The power of support

Lee-Anne Cremin / 26 Oct, 2021

How my professional and personal support helped me find comfort in my chemotherapy treatment

Since losing my father to cancer at age 58 and my mother to breast cancer at age 48, I have always been aware of breast cancer and vigilant with yearly ultrasounds or mammograms. I am incredibly thankful for understanding the importance of being breast aware because in January 2021, with the world still reeling from the impact of COVID-19, I found a lump in my right breast. I was only two months overdue for my routine check-up.

Everyone goes through their cancer differently. For me, the initial couple of weeks after receiving a diagnosis of triple negative breast cancer were daunting. While I was aware of breast cancer and had been there for my parents’ journey, it was completely new to experience it myself. There was so much information that I struggled to comprehend. I would ask myself “why me, why did I get this?” But, as time went on, I have learned that it’s important to always remember and have trust that you’re in experienced and professional hands.

On my first visit to Icon Townsville, I received an education session with two dedicated nurses. They explained many helpful points including side effects, nutrition, hygiene and more. My care team also gave me an understanding of my treatment plan and what was in store to me over the next 20 weeks. This definitely helped reduce some of the anxiety I was feeling.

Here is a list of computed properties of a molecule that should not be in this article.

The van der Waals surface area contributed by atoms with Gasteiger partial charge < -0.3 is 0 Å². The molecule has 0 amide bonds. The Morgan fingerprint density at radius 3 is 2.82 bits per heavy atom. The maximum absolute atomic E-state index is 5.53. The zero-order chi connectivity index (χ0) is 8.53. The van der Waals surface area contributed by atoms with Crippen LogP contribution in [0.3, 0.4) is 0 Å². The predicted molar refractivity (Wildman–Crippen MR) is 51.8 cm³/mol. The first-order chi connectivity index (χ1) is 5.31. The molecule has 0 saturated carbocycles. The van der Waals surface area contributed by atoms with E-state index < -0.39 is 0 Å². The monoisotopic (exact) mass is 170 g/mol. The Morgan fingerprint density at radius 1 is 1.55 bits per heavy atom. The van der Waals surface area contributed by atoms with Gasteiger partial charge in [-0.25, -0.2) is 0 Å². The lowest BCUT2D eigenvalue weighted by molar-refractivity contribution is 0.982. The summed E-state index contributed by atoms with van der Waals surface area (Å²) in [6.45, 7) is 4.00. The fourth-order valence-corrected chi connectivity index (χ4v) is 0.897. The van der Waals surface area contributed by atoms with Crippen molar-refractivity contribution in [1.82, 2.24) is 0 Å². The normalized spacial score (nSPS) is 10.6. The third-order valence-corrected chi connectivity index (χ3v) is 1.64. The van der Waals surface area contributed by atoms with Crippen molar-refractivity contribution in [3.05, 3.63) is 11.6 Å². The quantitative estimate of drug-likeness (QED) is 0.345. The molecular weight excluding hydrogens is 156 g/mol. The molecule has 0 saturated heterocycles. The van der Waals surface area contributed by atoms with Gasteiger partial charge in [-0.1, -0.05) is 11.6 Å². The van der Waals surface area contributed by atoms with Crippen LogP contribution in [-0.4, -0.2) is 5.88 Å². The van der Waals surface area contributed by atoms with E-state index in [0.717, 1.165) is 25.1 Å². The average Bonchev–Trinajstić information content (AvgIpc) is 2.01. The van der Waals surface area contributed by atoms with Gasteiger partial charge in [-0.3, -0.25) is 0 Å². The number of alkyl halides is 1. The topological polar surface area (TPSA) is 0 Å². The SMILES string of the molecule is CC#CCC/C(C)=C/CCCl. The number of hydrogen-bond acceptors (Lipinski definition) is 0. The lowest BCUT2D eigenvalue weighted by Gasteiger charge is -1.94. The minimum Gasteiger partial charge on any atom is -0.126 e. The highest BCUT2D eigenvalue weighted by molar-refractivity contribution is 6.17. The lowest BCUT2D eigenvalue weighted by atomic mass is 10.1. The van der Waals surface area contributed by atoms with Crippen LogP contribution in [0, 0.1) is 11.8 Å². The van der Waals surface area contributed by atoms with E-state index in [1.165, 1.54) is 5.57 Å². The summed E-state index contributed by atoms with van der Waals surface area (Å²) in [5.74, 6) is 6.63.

One thing I particularly valued was always seeing my care team go above and beyond. Undergoing cancer treatment was hard, especially during the COVID-19 pandemic. I was faced with two unexpected and daunting experiences that I had to deal with at once. To avoid travelling unnecessarily from my hometown of Ayr to Townsville, my care team planned for me to take my blood tests before the day of my chemotherapy sessions. They would then call me to advise if my blood counts were high enough for treatment to continue. This made sure that I was never turned away last-minute halfway to Townsville.

Nevertheless, the chemotherapy was difficult. As everyone’s body reacts to chemotherapy in different ways, it was challenging when my blood or body would not cooperate normally, meaning there would be delays in my treatment.

It was specifically confronting to lose my hair – though it was helpful to know that it would come back after treatment.

My chemotherapy also meant that my brain sometimes felt cloudy, making it hard to concentrate. This is why I was happy to have my husband with me for consultations, both in person and by phone. If he was unable to attend due to the pandemic, it would have been extremely hard as he could retain a lot of the information.

Having that support in place during such a confronting time was so important.

I have always tried to be reasonably healthy and exercise, and still will continue this after this challenge. I’m focused on keeping an open mind on life’s challenges and never taking any day for granted.

Throughout everything, I am grateful from the support of my husband and three lovely daughters.

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